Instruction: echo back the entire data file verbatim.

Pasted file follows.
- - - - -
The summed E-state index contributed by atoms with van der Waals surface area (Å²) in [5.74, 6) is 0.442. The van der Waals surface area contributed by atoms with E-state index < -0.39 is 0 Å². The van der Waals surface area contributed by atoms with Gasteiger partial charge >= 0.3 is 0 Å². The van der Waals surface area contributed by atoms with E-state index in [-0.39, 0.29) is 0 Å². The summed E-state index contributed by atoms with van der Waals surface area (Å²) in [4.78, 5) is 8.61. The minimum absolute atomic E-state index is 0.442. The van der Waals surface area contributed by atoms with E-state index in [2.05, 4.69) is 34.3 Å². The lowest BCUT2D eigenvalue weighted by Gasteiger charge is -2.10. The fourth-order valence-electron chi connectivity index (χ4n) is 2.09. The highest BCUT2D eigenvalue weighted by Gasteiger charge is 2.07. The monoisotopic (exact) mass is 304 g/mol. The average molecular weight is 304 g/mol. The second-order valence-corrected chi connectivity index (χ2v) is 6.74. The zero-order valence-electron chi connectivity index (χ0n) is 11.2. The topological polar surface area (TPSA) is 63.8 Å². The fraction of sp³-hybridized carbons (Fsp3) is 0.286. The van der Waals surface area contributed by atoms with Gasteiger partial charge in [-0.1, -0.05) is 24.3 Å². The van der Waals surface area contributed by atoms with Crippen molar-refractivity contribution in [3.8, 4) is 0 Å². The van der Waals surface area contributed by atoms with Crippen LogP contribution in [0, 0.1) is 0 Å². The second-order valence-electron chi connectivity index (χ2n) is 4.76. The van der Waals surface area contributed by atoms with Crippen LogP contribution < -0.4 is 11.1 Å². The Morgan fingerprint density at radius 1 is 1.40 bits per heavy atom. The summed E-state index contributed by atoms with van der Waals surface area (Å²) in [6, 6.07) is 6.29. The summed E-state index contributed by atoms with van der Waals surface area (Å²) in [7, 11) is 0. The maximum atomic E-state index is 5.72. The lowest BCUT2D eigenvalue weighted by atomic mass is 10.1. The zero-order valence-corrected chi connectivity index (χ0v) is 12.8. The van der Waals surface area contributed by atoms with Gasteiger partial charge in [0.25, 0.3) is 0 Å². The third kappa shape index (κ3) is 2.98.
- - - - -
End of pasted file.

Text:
The summed E-state index contributed by atoms with van der Waals surface area (Å²) in [5.74, 6) is 0.442. The van der Waals surface area contributed by atoms with E-state index < -0.39 is 0 Å². The van der Waals surface area contributed by atoms with Gasteiger partial charge >= 0.3 is 0 Å². The van der Waals surface area contributed by atoms with E-state index in [-0.39, 0.29) is 0 Å². The summed E-state index contributed by atoms with van der Waals surface area (Å²) in [4.78, 5) is 8.61. The minimum absolute atomic E-state index is 0.442. The van der Waals surface area contributed by atoms with E-state index in [2.05, 4.69) is 34.3 Å². The lowest BCUT2D eigenvalue weighted by Gasteiger charge is -2.10. The fourth-order valence-electron chi connectivity index (χ4n) is 2.09. The highest BCUT2D eigenvalue weighted by Gasteiger charge is 2.07. The monoisotopic (exact) mass is 304 g/mol. The average molecular weight is 304 g/mol. The second-order valence-corrected chi connectivity index (χ2v) is 6.74. The zero-order valence-electron chi connectivity index (χ0n) is 11.2. The topological polar surface area (TPSA) is 63.8 Å². The fraction of sp³-hybridized carbons (Fsp3) is 0.286. The van der Waals surface area contributed by atoms with Gasteiger partial charge in [-0.1, -0.05) is 24.3 Å². The van der Waals surface area contributed by atoms with Crippen molar-refractivity contribution in [3.8, 4) is 0 Å². The van der Waals surface area contributed by atoms with Crippen LogP contribution in [0, 0.1) is 0 Å². The second-order valence-electron chi connectivity index (χ2n) is 4.76. The van der Waals surface area contributed by atoms with Crippen LogP contribution < -0.4 is 11.1 Å². The Morgan fingerprint density at radius 1 is 1.40 bits per heavy atom. The summed E-state index contributed by atoms with van der Waals surface area (Å²) in [6, 6.07) is 6.29. The summed E-state index contributed by atoms with van der Waals surface area (Å²) in [7, 11) is 0. The maximum atomic E-state index is 5.72. The lowest BCUT2D eigenvalue weighted by atomic mass is 10.1. The zero-order valence-corrected chi connectivity index (χ0v) is 12.8. The van der Waals surface area contributed by atoms with Gasteiger partial charge in [0.25, 0.3) is 0 Å². The third kappa shape index (κ3) is 2.98.